The Latin word for salt is sal. Salt was an important commodity in the Roman empire. It was used to flavour food and more importantly to preserve food at a time when refrigeration did not exist. Roman soldiers were given regular rations of precious salt or they were given an allowance to buy salt. That allowance was called a salarium. And from salarium, we derive our English word salary.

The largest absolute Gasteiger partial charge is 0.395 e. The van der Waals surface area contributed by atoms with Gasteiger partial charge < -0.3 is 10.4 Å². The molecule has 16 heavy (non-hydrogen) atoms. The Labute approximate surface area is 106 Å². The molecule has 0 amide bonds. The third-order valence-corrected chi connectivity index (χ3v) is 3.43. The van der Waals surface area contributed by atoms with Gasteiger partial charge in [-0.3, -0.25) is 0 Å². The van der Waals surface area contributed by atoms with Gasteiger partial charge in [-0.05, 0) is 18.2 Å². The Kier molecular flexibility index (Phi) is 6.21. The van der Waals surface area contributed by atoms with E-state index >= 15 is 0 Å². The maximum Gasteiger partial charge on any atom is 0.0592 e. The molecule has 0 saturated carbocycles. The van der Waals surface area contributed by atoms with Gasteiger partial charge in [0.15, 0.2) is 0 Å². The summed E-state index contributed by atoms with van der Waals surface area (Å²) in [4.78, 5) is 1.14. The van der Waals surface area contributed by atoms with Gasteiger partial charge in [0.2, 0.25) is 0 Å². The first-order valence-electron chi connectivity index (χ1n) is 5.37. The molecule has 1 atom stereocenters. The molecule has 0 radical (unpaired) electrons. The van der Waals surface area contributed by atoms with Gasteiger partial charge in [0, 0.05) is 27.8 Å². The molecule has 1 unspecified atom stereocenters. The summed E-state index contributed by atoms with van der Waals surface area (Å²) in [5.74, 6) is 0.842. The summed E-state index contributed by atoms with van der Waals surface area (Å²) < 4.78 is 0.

Now, is that where we get the expression, "a worker who is worth his salt"? A quick search reveals that the phrase "worth is salt" goes only as far back as 1830. One appearance was in Robert Louis Stevenson's Treasure Island: "It was plain from every line of his body that our new hand was worth his salt."
So is the phrase "worth his salt" related to being paid in salt? I have no idea though it is enticing to link the two.